Being a patient isn’t easy. Especially when you’re in hospital in an emergency situation, as I was last week… For those who didn’t know – I presented to emergency last week, midway through chemo, with shortness of breath and they ended up finding a new cancer on my fourth rib on the right. Don’t worry though – I’m fine!
They removed the lesion that was there and the worst case scenario – a relapse of my very aggressive original leukaemia has essentially been ruled out. Whatever the tumour is, that’ll likely be all that’s required in terms of treatment.
During that tumultuous week, my first where I’d gotten major surgery come to think of it, I probably met as many doctors as I had since being diagnosed 4 years ago. I definitely would have if you took out med students, interns and residents from the equation and just left the specialists. I met 12 anesthetists alone. By the time you’re reading this… I’d probably have met 14.
And over this last pressure-filled week, I’ve had some of the best and worst experiences with my doctors.
But let’s save the best for last…
I’d like to say, first off, these doctors I’ve been under – I don’t believe are bad doctors. Skill and knowledge wise, they’re far from deficient. Indeed, one is apparently one of the best in his field; one of three who even performs the surgery I needed last week in my nation. And they’re not horrible people either – I’ve come across worse, more abrasive doctors in my time, heard of many more horrible experiences, and circumstances. Rebukes from doctors and regular people to young cancer patients in particular commonly degrade patients. I probably came across these guys at bad times, in time-constrained circumstances or something of the like.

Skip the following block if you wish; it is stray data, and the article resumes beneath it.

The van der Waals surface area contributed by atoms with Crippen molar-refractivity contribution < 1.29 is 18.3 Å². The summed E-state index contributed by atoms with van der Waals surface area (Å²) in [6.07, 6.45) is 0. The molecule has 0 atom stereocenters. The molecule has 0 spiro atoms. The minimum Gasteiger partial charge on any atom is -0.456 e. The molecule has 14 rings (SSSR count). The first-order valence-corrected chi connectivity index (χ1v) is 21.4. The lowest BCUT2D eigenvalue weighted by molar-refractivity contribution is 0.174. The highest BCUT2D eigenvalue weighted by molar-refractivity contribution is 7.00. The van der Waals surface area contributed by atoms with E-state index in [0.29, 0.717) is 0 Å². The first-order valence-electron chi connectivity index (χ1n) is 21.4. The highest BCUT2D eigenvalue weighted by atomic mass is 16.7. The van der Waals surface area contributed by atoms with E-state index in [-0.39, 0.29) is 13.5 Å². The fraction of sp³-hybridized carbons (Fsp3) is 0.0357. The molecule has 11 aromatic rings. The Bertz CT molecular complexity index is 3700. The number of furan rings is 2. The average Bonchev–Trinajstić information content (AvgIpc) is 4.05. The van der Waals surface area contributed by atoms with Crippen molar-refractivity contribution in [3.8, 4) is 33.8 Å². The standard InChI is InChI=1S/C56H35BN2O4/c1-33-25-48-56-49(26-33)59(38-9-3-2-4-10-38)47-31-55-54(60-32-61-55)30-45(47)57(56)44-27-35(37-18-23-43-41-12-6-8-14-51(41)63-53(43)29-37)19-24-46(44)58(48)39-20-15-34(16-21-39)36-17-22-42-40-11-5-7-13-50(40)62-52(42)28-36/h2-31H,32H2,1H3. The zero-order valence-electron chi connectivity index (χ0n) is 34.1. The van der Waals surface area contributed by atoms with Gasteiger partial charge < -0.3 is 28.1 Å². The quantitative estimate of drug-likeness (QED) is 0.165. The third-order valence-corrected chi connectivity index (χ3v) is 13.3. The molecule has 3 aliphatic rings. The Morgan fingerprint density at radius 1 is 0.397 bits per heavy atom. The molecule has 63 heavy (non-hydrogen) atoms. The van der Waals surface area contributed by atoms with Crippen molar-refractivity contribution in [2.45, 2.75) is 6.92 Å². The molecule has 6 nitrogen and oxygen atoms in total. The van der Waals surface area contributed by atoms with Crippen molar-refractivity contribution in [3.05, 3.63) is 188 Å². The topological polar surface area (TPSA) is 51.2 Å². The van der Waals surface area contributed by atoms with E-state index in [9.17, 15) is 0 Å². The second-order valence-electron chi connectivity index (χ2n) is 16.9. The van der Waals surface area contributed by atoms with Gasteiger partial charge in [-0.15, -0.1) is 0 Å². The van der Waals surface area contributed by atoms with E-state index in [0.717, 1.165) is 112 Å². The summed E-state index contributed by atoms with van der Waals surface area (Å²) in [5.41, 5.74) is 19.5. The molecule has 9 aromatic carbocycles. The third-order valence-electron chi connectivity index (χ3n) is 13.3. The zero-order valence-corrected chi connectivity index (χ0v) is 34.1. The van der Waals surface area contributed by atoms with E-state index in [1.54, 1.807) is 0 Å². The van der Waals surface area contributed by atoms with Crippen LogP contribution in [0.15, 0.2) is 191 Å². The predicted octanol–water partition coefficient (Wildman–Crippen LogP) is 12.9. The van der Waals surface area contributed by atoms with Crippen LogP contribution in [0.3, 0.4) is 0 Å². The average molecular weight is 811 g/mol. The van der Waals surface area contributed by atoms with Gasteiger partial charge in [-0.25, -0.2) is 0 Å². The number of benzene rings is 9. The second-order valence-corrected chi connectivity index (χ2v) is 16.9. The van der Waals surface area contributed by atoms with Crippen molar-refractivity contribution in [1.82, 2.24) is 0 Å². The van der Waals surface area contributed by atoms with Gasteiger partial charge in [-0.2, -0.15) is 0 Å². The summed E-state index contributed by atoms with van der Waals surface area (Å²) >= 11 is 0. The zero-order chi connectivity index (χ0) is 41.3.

Luckily, I’m a person who can cope with that anxiety well. But not everyone can. So at the very least… for those doctors, future doctors, nurses or other healthcare staff reading on – this can serve as a lesson.
Words that were said to me, just last year. In truth, there were things out there that could, and indeed, have helped. Check out an entire album, asking what the best and worst things patients’ doctors have told them.
When I was told I had a lesion on my fourth rib – one that may be cancerous, as you can imagine, I wanted to see exactly what it was. Or at least learn more about it.
I was admitted to hospital on Tuesday morning, and found out about this lesion that afternoon. Immediately on hearing this, and learning that there was a spot in that same area last year – I wanted to see the scans or reports myself. I struggled (I was still cramping and short of breath) and limped my way to the nurses and doctors station and demanded to see my reports or my doctors as soon as possible.